WattTime announced a new project, funded by a $1.7 million grant from Google.org, which will use a global network of satellites to measure carbon emissions from all large power plants worldwide and render the information public. WattTime and a group of other collaborating environmental nonprofits chosen through the Google AI Impact Challenge aim to use the resulting data both to hold polluting plants accountable to environmental standards, as well as to enable advanced new emissions reduction technologies.
WattTime previously pioneered solutions such as Automated Emissions Reduction (AER), which leverages past, present, and forecasted power grid emissions data and machine learning algorithms to allow smart devices to adjust the timing of their energy use to sync with clean energy and avoid dirty energy. The organization is spearheading this new endeavor to develop a global continuous emissions monitoring system that is more granular, accurate, and comprehensive than anything that has existed before.
“We received thousands of applications to the Google AI Impact Challenge and are excited to be supporting WattTime with funding and expertise from Google,” said Jacquelline Fuller, president of Google.org. “AI is at a nascent stage when it comes to the value it can have for the social impact sector, and we look forward to seeing the outcomes of this work and considering where there is potential for us to do even more.”
Joining WattTime in the collaboration are nonprofits Carbon Tracker, a financial think tank that analyzes the economic impacts of the energy transition and the first organization to pioneer satellite-based power plant monitoring; and World Resources Institute (WRI), a global research organization working to secure a more sustainable future and who maintains the most comprehensive Global Database of Power Plants in existence today.
The upcoming project will work by leveraging the growing global satellite network to observe power plants from space. AI technology will use the latest image processing algorithms to detect signs of power plant emissions. For maximum accuracy, the project will combine data from a variety of different sensors operating at different wavelengths. AI algorithms will cross-validate multiple indicators of power plant emissions, from thermal infrared indicating heat near smoke stacks and cooling water intake, to visual spectrum recognition that a power plant is emitting smoke.
“Far too many power companies worldwide currently shroud their pollution in secrecy. But through the growing power of AI, our little coalition of nonprofits is about to lift that veil all over the world, all at once,” said Gavin McCormick, executive director of WattTime. “To think that today a little team like ours can use emerging AI remote sensing techniques to hold every powerful polluter worldwide accountable is pretty incredible. But what I really love about better data is how it puts most companies, governments, and environmentalists on the same side. We’ve been thrilled to see how many responsible, forward-thinking groups have started using advanced data to voluntarily slash emissions without anyone making them.”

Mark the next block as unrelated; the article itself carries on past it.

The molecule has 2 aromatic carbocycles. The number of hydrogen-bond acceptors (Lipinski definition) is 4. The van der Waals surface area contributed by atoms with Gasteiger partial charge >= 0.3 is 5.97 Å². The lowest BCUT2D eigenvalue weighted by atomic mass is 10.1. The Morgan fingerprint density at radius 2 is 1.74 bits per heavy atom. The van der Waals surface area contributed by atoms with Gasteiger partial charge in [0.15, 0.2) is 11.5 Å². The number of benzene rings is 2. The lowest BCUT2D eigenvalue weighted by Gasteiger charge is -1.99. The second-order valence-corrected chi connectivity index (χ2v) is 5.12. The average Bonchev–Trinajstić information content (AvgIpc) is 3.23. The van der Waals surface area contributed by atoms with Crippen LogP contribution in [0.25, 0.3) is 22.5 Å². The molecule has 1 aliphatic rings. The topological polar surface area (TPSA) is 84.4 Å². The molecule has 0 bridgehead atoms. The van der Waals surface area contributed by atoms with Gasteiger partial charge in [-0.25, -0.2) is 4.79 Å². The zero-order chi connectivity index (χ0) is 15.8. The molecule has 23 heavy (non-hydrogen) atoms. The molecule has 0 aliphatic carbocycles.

Fossil fuel emissions are the largest single driver of climate change, and also lead to millions of deaths each year from air pollution exposure. Although a few wealthy countries today currently track emissions from some power plants using expensive continuous emissions monitoring systems, the vast majority of power plants worldwide are not continuously tracked, complicating environmental regulation and making advanced pollution control techniques impossible. With millions of tons of pollution likely going unreported, WattTime and its partners plan to jointly enable a variety of different emissions reductions techniques in a single project, and their satellite-provided 'eyes in the sky’ will ensure that power plant emissions have nowhere to hide.
Accurate global emissions data has the ability to inspire everything from local environmental activism, to new and effective environmental policy, to verification that countries are achieving national-level emissions targets such as Paris Accord commitments. In their ongoing work, WattTime also plans to use the information to further enable and refine software that can give billions of internet-connected devices emissions reduction capabilities.
With work well underway, WattTime has already collected a significant amount of data, confirmed the feasibility of the methodologies, and developed a network of users who could apply the emissions data for greater impact.
“The more transparency we can provide for energy consumers around the world, the more likely we are to solve some of the monumental challenges facing our planet,” said Johannes Friedrich, a senior associate at WRI. “We believe this project will help bring the world one huge step closer to meeting urgent carbon reduction goals, and we’re proud to be a part of it.”
WattTime | http://www.watttime.org
Carbon Tracker | http://www.carbontracker.org
WRI | http://www.wri.org